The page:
Bengaluru: “Shutting down or moving Karnataka Compost Development Corporation Limited (KCDC) unit from HSR Layout will be city's loss,” Dr Chikkanna Basavaiah, former managing director, told Deccan Chronicle on Tuesday.
Basavaiah was commenting on the reported move to close down KCDC unit, a profit-making public sector undertaking that converts Bengaluru’s garbage into nutrient-rich organic fertilizer.
Stressing on the contributions made by KCDC, Basavaiah said, “The waste treatment plant helps tackle pollution while at the same time ensuring a steady production of agricultural compost.”
Considering the fact that IT crowd that lives in posh apartments in its vicinity, Basavaiah added that residents should look for a way to co-exist with the waste treatment unit.
“Residents in the vicinity of the treatment plant and the BBMP must find a way to suppress the smell. Shifting the plant is not the answer. Is it fair to dump our garbage at a faraway place, whose residents might be affected by Bengaluru’s garbage?” he asked.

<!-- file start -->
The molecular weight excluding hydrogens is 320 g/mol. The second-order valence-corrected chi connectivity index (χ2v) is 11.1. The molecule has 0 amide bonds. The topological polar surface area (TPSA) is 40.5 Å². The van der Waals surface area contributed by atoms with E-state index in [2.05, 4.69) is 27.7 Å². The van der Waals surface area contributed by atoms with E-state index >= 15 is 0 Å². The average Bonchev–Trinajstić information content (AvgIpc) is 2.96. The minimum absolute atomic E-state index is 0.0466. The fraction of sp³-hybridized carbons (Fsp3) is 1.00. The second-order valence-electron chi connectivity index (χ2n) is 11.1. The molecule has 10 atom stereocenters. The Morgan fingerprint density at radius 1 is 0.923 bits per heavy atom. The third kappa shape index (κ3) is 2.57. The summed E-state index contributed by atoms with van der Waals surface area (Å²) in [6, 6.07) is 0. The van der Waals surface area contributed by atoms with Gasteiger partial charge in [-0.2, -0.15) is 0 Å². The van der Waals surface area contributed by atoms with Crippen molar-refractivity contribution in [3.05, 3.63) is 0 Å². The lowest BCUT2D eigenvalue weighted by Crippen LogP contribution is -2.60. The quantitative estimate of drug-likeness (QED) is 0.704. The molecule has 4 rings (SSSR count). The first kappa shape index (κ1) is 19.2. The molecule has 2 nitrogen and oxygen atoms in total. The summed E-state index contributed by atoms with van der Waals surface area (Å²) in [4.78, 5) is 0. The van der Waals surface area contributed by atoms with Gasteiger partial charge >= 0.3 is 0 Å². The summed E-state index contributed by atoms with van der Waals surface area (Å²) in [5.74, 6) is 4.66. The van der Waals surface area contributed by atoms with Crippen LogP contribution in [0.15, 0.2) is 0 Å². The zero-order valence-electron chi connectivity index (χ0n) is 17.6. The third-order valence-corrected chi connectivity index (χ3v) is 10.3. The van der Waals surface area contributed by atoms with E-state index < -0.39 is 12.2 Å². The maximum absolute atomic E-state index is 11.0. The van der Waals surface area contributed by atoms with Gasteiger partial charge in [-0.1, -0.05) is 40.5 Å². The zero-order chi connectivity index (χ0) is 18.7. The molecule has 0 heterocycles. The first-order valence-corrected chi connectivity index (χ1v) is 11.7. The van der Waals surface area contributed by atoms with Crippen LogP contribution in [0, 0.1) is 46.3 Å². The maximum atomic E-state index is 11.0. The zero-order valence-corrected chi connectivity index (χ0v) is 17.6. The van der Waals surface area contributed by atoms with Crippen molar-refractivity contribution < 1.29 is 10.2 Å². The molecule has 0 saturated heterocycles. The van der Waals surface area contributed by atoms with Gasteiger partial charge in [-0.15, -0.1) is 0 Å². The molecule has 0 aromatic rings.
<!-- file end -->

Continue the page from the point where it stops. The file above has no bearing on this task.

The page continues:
“KCDC not just helps recycle garbage. It also produces organic compost. Farmers in Karnataka are in need of fertilizer, which is becoming unaffordable by the day. The state provides a subsidy of Rs 1,500 to farmers using organic compost,” he said.
KCDC receives 10 per cent of Bengaluru’s total output of municipal solid waste, including refuse from homes, shops, offices and industrial units, market refuse, and street sweepings. The city produces close to 4,000 tonnes of garbage per day, according to Basavaiah.
KCDC processes the waste by laying them in windrows in the open and sprays it with 5 per cent cow dung solution. Microbial decomposition activity builds up temperatures up to 90 degree centigrade within the rows and converts the garbage into an odourless, moist black material which is high quality organic manure.
After 60 days in the open, the manure is put through three rotating separators to take out solid, nonbiodegradable material like stones, glass, rubber and plastic including polythene bags and PET bottles, which are sent to landfills.
The screened manure is then packed bags and sent to sellers. KCDC also uses vermicompost methods, and 25 per cent of the manure is vermicompost.
That indifference on part of the BBMP is affecting KCDC. Its prime location, off the now busy Hosur Road which is lined with software companies, is likely to be its death warrant.
The recently elected BJP MLA from the local constituency, a realtor by profession. has promised the IT professionals who have moved into newly built posh apartments nearby that he would get KCDC “moved to a new location.”...